Lyndon B. Johnson photo

Statement by the President Upon Signing Bills Authorizing Release of Zinc and Nickel From the National Stockpiles.

November 05, 1965

THE TWO BILLS which I have just signed will enable us to reap the benefits of past prudence and apply them to our present needs. H.R. 9047 authorizes the release of 200,000 tons of zinc from our national stockpiles of strategic materials.

H.R. 10305 authorizes the release of 200,000,000 pounds of nickel from those stockpiles.

These valuable metals were acquired to prevent possible shortages of strategic materials in a time of national emergency. But our inventories now contain many millions of pounds for which our military planners foresee no future military need. Yet these metals can be put to essential use today.

The time has come to start moving these excess inventories from the stockpile to the smelter. They are needed at home, and they are needed to support our effort in Viet-Nam.

The United States first began stockpiling strategic materials in 1939. We did so to meet possible national defense needs and free the United States from dependence on foreign supplies in times of national emergency. These stockpiles served us well in World War II and in Korea. They are serving us now in Viet-Nam.

Vast quantities of copper, tin, zinc, aluminum, and other metals win no battle while they lie in a storage bin. Instead, they must give us the weapons and the airplanes, the trucks and the helicopters needed on the field of combat in Viet-Nam. We must move them from the stockpile to the factory and we must move them faster.

Since I have been President, we have greatly speeded up that process. During the past fiscal year alone, more than $430 million worth of excess materials were moved from our stockpiles and put to productive use. That was more than three times the value of excess stocks disposed of in the preceding fiscal year, and six times more than the Government disposed of in fiscal year 1961.

By using the excess stocks we have, we greatly benefit both American industry and American consumers. For example, zinc from our stockpiles has been used in this year's record-breaking production of automobiles. Recent releases of copper were essential to the continued high production of our brass and wire mills, our manufacture of copper tubing, and will be the sole source of the large quantities of core material for our new coinage made necessary by the increasing gap between silver supply and demand.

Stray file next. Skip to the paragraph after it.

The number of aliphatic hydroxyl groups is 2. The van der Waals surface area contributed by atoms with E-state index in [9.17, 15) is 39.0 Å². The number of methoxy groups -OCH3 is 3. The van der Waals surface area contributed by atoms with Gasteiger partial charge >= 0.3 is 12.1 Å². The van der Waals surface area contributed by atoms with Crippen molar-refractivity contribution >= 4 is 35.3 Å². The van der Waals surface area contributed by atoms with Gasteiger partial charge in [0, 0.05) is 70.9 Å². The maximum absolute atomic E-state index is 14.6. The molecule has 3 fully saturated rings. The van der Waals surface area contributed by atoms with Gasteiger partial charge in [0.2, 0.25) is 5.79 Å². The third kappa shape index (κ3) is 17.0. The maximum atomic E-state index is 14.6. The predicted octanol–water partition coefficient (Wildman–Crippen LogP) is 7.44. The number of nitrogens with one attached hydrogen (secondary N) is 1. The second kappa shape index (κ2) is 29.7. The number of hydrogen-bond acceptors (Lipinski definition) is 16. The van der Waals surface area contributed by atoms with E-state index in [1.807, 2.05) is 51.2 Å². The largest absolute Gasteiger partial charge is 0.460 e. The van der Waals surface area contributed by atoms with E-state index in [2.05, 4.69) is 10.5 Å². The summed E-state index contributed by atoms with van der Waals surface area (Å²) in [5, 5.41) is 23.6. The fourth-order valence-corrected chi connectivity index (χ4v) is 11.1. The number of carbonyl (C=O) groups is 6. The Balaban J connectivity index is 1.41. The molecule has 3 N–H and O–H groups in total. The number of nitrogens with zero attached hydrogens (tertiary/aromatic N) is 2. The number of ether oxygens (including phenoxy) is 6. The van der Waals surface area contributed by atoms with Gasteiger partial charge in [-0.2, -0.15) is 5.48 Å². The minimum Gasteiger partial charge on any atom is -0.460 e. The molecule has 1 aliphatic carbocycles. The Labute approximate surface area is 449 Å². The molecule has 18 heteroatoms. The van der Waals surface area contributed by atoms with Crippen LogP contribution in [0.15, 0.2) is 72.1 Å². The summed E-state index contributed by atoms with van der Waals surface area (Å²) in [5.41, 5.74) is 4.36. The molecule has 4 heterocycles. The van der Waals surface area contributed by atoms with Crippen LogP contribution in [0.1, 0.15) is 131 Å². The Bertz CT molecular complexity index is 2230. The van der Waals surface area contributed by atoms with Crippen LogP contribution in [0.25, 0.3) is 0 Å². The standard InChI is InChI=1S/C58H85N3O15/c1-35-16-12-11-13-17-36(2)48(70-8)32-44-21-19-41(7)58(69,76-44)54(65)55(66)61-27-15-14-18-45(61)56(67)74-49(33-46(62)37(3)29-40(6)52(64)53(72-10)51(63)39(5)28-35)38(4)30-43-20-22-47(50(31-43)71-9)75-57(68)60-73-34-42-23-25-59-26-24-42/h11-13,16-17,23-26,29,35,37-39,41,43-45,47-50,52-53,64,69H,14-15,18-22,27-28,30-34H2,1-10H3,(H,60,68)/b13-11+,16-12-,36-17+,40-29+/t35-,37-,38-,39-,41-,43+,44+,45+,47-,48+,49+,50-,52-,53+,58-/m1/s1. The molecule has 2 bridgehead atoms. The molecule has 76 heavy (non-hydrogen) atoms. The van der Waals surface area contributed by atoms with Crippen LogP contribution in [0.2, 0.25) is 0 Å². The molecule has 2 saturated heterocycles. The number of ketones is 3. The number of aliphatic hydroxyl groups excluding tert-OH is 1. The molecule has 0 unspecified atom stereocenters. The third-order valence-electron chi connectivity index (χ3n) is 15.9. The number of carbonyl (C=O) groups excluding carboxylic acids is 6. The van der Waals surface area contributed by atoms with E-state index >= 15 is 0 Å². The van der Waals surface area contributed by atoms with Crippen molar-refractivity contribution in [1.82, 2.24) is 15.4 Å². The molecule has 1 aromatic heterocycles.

By using the excess stocks we have, we benefit the taxpayer and the national economy. The excess stocks removed from the stockpile during the past fiscal year returned to the Treasury $50 million more than their original cost. And to the extent that metal is withdrawn from our own stocks, the need for imports from abroad is reduced, and thus our balance of payments position is improved. The excess stocks disposed of last year alone saved nearly $400 million in foreign purchases.

Experience has proved that all of this can be accomplished while:

--meeting the present and future needs of our national defense.

--maintaining an orderly market for the continued prosperity of our industries.

--reducing the cost to the taxpayer of maintaining excess, unnecessary stockpiles of strategic materials.

This has not been accomplished by the executive branch alone. It has been achieved in close partnership with the Congress and American industry. During these past 2 years, for example, in addition to daily and weekly consultations, more than 25 formal industry wide meetings have been held between industry and representatives of our Government agencies. Out of such cooperation have come the benefits I have described.

By continuing this partnership, I am confident that in the year ahead we can improve our records still further.

Note: As enacted, H.R. 9047, approved November 4, is Public Law 89-322 (79 Stat. 1213); H.R. 10305, approved November 5, is Public Law 89-323 (79 Stat. 1213).

On November 6, 1965, following an increase in aluminum prices, the White House made public a statement by Gardner Ackley, Chairman of the Council of Economic Advisers, announcing that the Council had concluded, following a review of the situation, that the increases by the aluminum industry "have no justification under the wage-price guidelines and therefore are inflationary."

Also made public on November 6 were statements by Secretary of the Treasury Henry H. Fowler, recommending the release of stockpiled aluminum as an essential step m defend the U.S. balance of payments, and by Secretary of Defense Robert S. McNamara, discussing proposed formulas for disposing of stockpiled aluminum.

The text of all three statements is printed in the Weekly Compilation of Presidential Documents (vol. 1, pp. 474-475).

The President's statement was released at Austin, Tex.

Lyndon B. Johnson, Statement by the President Upon Signing Bills Authorizing Release of Zinc and Nickel From the National Stockpiles. Online by Gerhard Peters and John T. Woolley, The American Presidency Project

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